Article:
Government & Politics

Sweeping Missouri abortion ban headed for passage in House and Gov. Parson’s signature

How abortion access would vary without Roe v. Wade

Different states have different laws in place that will take effect if Roe v. Wade is overturned.
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Different states have different laws in place that will take effect if Roe v. Wade is overturned.

The Missouri House is expected Friday to pass and send to Gov. Mike Parson the sweeping anti-abortion bill that would ban procedure after eight weeks of pregnancy, with no exceptions for rape or incest.

Parson has said he will sign the measure, the latest in a series of near-total bans on abortion recently passed by Republican-controlled state legislatures.

The bill cleared the Missouri Senate by a 24-10 vote in the early hours of Thursday morning. It originated in the House, where it passed overwhelmingly in February. Though some changes were made in the Senate, the House sponsor, Rep. Nick Schroer, R-O’Fallon, said he saw nothing that would keep members from voting in favor one more time on the final day of the 2019 session.

“I can’t see anybody peeling back their support where they were in support of it before,” Schroer said Thursday evening.

The major provision that was dropped on the Senate side would have banned abortions if a fetal heartbeat was detected prior to 8 weeks.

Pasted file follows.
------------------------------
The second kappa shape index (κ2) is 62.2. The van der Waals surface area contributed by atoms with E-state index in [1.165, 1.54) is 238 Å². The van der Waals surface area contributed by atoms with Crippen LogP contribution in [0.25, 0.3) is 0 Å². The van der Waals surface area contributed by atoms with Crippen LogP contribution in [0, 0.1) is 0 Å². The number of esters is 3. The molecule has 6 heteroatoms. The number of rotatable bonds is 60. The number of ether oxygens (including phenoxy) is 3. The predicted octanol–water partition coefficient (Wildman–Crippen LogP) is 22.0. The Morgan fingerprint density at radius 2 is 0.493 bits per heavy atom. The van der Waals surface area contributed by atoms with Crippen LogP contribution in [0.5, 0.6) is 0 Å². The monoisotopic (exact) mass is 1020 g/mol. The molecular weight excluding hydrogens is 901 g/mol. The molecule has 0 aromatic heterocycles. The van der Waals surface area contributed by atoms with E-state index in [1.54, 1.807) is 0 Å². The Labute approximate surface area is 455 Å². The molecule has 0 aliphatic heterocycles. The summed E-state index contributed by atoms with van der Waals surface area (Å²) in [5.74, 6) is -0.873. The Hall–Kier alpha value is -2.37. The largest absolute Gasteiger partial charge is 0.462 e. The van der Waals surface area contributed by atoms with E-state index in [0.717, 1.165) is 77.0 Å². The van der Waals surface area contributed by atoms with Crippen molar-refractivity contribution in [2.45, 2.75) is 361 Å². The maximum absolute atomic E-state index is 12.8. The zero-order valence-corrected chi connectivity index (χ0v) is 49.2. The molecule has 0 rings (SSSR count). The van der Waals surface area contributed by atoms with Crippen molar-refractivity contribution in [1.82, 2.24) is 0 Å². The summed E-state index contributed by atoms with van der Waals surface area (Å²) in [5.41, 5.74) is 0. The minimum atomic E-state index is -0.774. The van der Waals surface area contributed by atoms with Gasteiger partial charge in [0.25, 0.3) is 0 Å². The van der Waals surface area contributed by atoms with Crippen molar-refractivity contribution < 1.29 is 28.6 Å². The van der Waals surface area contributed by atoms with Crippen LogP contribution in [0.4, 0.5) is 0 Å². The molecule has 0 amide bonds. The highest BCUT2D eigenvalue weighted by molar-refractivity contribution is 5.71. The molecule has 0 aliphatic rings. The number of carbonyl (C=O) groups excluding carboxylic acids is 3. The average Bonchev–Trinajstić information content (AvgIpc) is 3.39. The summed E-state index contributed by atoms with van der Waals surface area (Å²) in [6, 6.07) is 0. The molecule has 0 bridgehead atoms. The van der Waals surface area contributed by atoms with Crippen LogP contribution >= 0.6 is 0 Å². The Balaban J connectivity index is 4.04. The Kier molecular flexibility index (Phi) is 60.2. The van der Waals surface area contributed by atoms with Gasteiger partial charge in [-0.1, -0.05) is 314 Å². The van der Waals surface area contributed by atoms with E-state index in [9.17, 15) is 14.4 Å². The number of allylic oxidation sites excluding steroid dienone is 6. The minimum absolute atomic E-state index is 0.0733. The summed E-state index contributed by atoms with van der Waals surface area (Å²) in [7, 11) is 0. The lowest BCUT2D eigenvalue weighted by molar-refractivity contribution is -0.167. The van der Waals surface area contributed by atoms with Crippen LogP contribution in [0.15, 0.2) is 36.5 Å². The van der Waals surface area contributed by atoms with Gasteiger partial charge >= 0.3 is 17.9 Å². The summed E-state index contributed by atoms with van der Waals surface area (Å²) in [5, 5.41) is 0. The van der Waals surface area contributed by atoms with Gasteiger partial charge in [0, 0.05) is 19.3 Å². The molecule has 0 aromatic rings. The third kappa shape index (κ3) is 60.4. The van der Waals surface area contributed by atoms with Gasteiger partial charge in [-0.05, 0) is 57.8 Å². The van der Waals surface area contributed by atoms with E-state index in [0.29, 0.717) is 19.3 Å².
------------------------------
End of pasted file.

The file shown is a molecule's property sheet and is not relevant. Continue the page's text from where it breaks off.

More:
State Rep. Barbara Washington said the bill was unacceptable to almost all of the Democrats in the Missouri House and called it “atrocious.”

“If this bill had some exceptions, it would probably get some more Democrat votes,” Washington, D-Kansas City, said. “But when you are not considering the mother, not considering the long-term effects of forcing someone to have a child - sometimes people don’t even know they are having a child before 8 weeks.”

A day before the Missouri Senate vote, Alabama Gov. Kay Ivey signed a bill that bars virtually all abortions at any stage of pregnancy. Other states, including Georgia and Mississippi, have banned abortion when a fetal heartbeat can be heard.

The intent is that one or more of these laws will draw a challenge to return the issue to the U.S. Supreme Court. Activists hope a new conservative majority will overturn Roe v. Wade, the 1973 decision affirming a woman’s right to an abortion without undue government interference.

The bill would criminalize any abortion beyond eight weeks of pregnancy, except in cases of medical emergencies. Doctors who perform abortions after eight weeks face five to 15 years in prison. There is no punishment for the mother.